Yasmin is following in her dad’s footsteps and has previously won national titles two years in a row in the freeskating category; she collected a silver medal at the Oceania competition in 2016 and was fourth in the Pan Pacific titles earlier that year.  She now competitively speed skates with her brother, Harry, who has been competing since he was six years old as well as at national and Oceania competitions for the past few years, winning gold and silver.

Visit Sk8house in Carrum Downs to see what all of the fuss is about.


Twelve words that can change your life

YolandeNikk Headshot1 (2).jpg

Nikk and Yolande Hughes will be sharing their story of the origins of Inspire Tribe and about the 12 words that allow you to see and understand yourself in a life-changing way at WomenConnect Frankston’s biannual networking lunch at Functions By The Bay in Frankston on September 5.

As co-founders of Inspire Tribe, Nikk and Yolande provide strategic and insightful mentoring, coaching and training that uncovers conscious-limiting patterns of business owners and executives who are seeking to be even more successful. Nikk is in demand as Australia's leading expert in conscious leadership.  Yolande is a sought-after NLP Master Mindset Coach and trainer specialising in taking individuals and teams to unprecedented levels of strategic self-awareness, leading to purposeful and significantly more profitable teams and companies.  It’s an event not to be missed.

WomenConnect Frankston is an independent group of like-minded local women in business wanting to connect, empower and support women in our community and who volunteer their time to make this happen. They are:

Pippa Hanson — managing director of The Sports Injury Clinic;

Beckie White — director of Miss Velvet;

Michelle Braggins — director of Braggins & Co Estate Agents;

Karin Hann — president of Dress For Success Mornington Peninsula;

Allison Besanko — director of Alli's Cleaning; and

Jenny Wright — Dress For Success Mornington Peninsula.

WomenConnect hosts two lunches a year: International Women's Day in March and its spring event in September. Join it on Wednesday, September 5, from 11.30am-2.30pm at Functions by the Bay (Frankston Football Club), cnr Plowman and Young streets, Frankston.

Tickets: $65 (includes glass of wine on arrival, two-course meal, tea and coffee). Bookings close August 30.

To be advised of future events, sponsor or buy tickets for this event, join WomenConnect’s database; email [email protected]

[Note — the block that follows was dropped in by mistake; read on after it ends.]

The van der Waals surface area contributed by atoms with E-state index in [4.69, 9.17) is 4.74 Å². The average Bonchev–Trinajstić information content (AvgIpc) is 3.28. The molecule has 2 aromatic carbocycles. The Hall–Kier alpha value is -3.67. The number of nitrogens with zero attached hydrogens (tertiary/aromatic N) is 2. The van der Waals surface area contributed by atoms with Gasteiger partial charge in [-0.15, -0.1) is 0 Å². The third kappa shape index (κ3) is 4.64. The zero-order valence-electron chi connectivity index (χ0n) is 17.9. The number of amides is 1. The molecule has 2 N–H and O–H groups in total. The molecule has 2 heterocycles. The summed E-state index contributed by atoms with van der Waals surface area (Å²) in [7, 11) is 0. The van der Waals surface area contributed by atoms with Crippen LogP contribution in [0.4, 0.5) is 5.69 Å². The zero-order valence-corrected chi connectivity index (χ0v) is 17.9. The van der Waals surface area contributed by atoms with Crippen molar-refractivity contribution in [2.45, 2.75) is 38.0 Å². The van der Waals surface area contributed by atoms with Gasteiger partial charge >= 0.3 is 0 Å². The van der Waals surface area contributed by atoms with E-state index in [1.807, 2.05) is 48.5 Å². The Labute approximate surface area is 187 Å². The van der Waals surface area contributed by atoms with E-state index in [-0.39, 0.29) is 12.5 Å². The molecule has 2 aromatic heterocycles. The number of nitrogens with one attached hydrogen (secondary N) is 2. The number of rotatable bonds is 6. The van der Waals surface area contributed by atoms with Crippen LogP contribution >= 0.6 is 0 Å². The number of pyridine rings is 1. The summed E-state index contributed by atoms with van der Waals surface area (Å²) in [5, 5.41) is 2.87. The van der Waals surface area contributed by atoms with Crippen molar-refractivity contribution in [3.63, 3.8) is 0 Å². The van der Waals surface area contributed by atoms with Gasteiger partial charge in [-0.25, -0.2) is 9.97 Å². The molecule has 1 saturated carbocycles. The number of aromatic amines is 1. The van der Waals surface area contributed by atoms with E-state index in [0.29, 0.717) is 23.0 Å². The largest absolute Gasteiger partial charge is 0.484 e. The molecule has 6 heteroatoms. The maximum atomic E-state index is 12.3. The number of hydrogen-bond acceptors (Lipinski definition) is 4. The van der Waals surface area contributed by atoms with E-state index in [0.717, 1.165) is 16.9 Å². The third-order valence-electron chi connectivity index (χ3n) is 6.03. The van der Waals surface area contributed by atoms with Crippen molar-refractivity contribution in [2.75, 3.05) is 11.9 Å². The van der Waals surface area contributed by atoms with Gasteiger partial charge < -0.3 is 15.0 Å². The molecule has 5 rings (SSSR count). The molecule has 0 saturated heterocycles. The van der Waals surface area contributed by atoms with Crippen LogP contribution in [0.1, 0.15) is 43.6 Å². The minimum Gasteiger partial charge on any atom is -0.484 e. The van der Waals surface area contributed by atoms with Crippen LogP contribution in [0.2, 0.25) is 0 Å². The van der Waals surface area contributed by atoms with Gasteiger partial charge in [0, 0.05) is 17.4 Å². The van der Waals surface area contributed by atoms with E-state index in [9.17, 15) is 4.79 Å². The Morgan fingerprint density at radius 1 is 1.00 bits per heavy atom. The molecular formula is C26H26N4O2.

Battling families get a hand from Mums

Mums Supporting Families In Need is a volunteer-run, not-for-profit service assisting Melbourne’s most disadvantaged and at-risk families with their material needs. Founded in November 2012, MSFIN has grown from operating out of a lounge room to a 500sq m Seaford warehouse and believes that no child should go without the essentials.

MSFIN assists more than 130 families a month, supplying new and quality pre-loved daily living essentials to help their recovery from circumstantial crisis. Support is predominantly baby and child-focused and includes prams, cots, bassinets, car seats, change tables and high chairs, but the whole family is provided for as well through the supply of clothing, footwear, linen, toiletries and food.

Clients are referred to MSFIN by more than 70 partnership community support services, including DHHS, Red Cross, Salvation Army, maternal nurses, public hospitals, WAYSS and Anglicare. They typically include refugees and migrants, at-risk and unsupported parents, and children with significant additional needs; they may be experiencing homelessness or insecure accommodation, domestic violence, mental health problems, substance abuse, and intervention and family reunification issues.

MSFIN receives no government help despite supporting funded services, and survives on the tireless fundraising of volunteers, generous donations, and successful grant applications. MSFIN acknowledges the ongoing sponsorship of Dandenong Hyundai and Mitsubishi, Carrum Downs and Marriott Waters Bendigo Bank, and Igniting Change.

Launching in August, MSFIN’s #igiveacup campaign asks supporters to donate the price of a cup of coffee each week to its operational expenses. Could you skip a short black, miss a mocha or cut out a chai to make sure no child goes without the essentials? See or Mums Supporting Families In Need on Facebook for more information.

Volunteers are always welcome at its Seaford warehouse at 2/7 Sir Laurence Drive.  It’s open Mondays, Tuesdays, Thursdays and Fridays between 10am and 3pm.


Frankly Speaking With Reilly Stapleton By Yazmine Lomax

Mornington’s Reilly Stapleton is an emerging singer-songwriter who enthralls audiences with her emotional lyrics and soulful voice. Though busy gigging around Frankston, the Peninsula and farther afield, Reilly snatched some time to chat with us about her exciting career.

Who or what inspires your songwriting?

My Nana's love for writing poetry helped me discover my own love for writing songs. Ever since I was little, my family was so supportive of my singing and always wanted to hear their favourite songs sung. My dad in particular loved it — he’s always been one of my biggest influences with what I write about because losing him was heartbreaking and hurt me more than I could ever explain, but I feel I have this way of letting him live on through my songs.